Pacific buys some Time. Pacific Publications, the magazine arm of Kerry Stokes’ media empire, has made itself a clear number two to PBL Media’s ACP Magazines, by buying four of Time Inc’s Australian publications. Seven said in a statement that Pacific Magazines had acquired Who, Practical Parenting and Bride To Be and entered into a long-term license agreement for the publication of InStyle in Australia and New Zealand. Seven said Who will continue to access editorial from People magazine in the United States under a long-term license agreement. The price was not disclosed by mag industry estimates put it around $90 million. It will lift Pacific’s share of the magazine business to around 35%, second to ACP’s 48%. News Ltd was an underbidder. The local operations of the British publisher, Emap are also under review and Pacific and News are the front runners for those, if they are put up for sale. — Glenn Dyer
Confidential continues to struggle. An insider at Foxtel has provided the answer as to why a segment went missing from the first broadcast of Fox 8’s TV version of News Ltd’s Confidential gossip pages. The edited tape that was supposed to air was stuck in a traffic jam. Foxtel wasn’t impressed, with its head of production, Brian Walsh, said to be very upset. Confidential continues to struggle. Its five city metro audience last Wednesday night was 36,000: that’s up 3,000 or so viewers on previous screenings. Its time-shifted audience was 4,000, down a touch from previous broadcasts. In TV terms it’s not going anywhere. — Glenn Dyer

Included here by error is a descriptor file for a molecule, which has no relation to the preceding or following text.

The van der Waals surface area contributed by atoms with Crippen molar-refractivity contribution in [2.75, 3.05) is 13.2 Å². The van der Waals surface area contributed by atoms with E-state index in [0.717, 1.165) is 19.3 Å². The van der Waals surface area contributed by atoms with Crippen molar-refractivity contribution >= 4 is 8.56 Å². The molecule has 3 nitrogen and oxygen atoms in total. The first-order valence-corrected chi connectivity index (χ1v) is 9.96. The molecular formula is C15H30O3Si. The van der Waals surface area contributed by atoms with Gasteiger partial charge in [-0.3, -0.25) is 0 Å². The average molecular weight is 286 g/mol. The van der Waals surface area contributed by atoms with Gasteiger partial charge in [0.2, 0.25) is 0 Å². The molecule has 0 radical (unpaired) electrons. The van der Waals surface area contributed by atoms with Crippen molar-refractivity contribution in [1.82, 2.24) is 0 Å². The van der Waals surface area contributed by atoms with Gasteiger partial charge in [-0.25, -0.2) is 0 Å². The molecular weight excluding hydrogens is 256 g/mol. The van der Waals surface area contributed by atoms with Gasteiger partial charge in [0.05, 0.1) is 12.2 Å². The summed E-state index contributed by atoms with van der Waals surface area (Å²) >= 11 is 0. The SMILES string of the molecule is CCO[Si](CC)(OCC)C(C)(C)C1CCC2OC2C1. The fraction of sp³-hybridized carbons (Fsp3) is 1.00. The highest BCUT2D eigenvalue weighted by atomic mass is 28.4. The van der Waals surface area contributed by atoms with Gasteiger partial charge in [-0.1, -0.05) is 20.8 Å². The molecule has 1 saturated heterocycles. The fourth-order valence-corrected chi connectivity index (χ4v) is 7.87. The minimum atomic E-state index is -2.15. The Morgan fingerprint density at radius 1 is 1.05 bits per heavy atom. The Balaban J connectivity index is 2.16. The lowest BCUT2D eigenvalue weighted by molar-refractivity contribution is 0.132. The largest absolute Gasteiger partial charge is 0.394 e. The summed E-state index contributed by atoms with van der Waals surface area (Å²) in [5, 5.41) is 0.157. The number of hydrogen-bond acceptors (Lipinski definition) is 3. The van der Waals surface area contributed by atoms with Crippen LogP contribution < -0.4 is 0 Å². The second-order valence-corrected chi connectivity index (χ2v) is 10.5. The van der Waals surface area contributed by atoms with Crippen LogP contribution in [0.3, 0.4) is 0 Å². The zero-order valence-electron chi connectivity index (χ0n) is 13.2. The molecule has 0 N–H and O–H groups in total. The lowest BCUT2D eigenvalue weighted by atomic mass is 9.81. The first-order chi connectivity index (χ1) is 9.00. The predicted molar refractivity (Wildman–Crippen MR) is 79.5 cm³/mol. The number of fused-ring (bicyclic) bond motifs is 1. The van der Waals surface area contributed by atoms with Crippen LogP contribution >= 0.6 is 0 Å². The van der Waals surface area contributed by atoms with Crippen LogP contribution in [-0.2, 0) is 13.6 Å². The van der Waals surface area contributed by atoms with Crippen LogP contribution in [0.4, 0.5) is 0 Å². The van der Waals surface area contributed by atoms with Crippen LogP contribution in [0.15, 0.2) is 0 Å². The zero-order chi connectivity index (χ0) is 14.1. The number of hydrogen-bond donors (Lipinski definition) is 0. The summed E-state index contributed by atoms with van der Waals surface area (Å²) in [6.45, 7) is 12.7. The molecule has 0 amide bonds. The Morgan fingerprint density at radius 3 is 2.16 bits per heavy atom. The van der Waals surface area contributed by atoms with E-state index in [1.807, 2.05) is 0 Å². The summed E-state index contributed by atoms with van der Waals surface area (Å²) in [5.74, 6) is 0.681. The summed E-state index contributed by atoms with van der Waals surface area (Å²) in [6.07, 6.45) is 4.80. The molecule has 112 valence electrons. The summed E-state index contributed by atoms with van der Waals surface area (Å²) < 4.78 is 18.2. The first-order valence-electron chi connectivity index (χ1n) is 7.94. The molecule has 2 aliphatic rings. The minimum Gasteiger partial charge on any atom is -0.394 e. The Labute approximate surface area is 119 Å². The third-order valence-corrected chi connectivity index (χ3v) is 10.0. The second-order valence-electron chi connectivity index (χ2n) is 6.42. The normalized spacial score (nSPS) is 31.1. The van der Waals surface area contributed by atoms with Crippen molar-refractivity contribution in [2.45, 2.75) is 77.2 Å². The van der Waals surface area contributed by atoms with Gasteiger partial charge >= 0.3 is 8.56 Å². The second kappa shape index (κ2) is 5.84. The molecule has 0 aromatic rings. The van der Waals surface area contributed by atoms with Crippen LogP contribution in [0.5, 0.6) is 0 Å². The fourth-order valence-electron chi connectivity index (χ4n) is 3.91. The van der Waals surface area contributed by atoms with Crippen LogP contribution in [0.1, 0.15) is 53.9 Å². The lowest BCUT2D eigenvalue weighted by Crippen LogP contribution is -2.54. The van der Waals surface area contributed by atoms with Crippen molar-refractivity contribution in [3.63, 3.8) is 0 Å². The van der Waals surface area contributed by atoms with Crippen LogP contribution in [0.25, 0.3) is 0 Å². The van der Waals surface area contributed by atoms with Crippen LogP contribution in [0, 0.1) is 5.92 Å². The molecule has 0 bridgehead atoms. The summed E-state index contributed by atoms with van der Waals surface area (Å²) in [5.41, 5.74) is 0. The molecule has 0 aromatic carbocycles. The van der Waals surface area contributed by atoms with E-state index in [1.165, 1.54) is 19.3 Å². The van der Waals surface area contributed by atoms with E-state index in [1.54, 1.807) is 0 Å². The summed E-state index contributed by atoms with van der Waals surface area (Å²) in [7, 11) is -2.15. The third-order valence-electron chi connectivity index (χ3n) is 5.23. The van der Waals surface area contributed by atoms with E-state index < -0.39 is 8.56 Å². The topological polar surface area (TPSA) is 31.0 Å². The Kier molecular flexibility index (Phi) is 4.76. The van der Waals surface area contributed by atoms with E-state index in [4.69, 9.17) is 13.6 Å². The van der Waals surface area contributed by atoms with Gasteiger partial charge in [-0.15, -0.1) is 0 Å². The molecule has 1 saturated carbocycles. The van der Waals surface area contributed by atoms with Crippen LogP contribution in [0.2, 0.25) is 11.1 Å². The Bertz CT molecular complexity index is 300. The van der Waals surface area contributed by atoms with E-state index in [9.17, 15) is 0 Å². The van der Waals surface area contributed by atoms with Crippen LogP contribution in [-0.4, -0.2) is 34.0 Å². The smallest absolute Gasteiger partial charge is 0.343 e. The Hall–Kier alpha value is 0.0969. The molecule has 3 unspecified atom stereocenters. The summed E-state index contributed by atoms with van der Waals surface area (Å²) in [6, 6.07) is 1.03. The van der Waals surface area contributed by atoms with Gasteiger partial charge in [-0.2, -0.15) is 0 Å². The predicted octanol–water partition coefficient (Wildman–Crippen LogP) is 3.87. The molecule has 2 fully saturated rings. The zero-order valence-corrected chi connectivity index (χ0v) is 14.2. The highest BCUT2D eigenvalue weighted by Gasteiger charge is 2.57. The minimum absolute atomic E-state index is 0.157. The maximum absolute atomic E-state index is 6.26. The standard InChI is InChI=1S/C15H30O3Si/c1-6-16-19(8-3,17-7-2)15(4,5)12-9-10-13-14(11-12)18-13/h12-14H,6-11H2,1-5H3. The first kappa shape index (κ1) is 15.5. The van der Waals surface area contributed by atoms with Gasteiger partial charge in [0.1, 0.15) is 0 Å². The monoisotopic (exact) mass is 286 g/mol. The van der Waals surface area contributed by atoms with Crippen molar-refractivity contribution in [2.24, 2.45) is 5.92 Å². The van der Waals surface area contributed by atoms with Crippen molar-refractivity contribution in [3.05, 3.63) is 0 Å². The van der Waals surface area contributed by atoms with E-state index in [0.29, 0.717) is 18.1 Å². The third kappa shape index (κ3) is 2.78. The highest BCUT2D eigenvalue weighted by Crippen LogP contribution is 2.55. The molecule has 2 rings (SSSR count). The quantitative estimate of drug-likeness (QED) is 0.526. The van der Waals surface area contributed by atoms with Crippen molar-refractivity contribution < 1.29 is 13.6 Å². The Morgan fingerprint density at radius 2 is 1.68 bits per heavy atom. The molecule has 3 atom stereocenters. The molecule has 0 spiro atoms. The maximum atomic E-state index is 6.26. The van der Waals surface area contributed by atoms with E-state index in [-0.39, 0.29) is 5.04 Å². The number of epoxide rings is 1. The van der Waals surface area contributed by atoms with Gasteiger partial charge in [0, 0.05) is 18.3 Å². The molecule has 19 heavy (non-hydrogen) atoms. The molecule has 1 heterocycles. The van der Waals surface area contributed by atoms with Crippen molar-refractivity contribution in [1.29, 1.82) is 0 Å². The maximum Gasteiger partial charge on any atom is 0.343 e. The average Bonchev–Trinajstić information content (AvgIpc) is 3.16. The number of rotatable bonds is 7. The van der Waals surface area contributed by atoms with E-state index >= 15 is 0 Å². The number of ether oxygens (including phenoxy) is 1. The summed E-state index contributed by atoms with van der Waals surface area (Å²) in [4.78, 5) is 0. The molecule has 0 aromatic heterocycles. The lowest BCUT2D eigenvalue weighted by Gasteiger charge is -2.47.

Commitment to recycling. “This newspaper participates in newsprint recycling”, most of our chip wrappers say. They are also increasingly recycling stories from Crikey, too. The Australian’s Strewth column today repackages Barry Everingham’s account of Prince Charles application for the job of GG from Friday’s Crikey while – just in case you missed Wednesday’s Crikey, The Sunday Age ran an account of the 2005 ALP policy motions on Aboriginal welfare that were all a little too difficult for Northern Territory Chief Minister Clare Martin to act on. – Christian Kerr
Press Gallery humour. There are a few thin skins in the Canberra Press Gallery, it appears. Some of the great and good of the media were decidedly unimpressed with their Crikey Bias-o-meter reports from last week, and on Thursday evening an email come out purporting to be from Crikey’s Christian Kerr, announcing that he was running for the position of Press Gallery vice president. It’s a fake. The manifesto is all wrong. If – if –Christian was running, it would be on a platform of forcing Secretary of the Department of Parliamentary Services to run a 24 hour concierge service for Gallery members as recompense for her attacks on the freedom of media and Australians’ right to know.
Last night’s TV ratings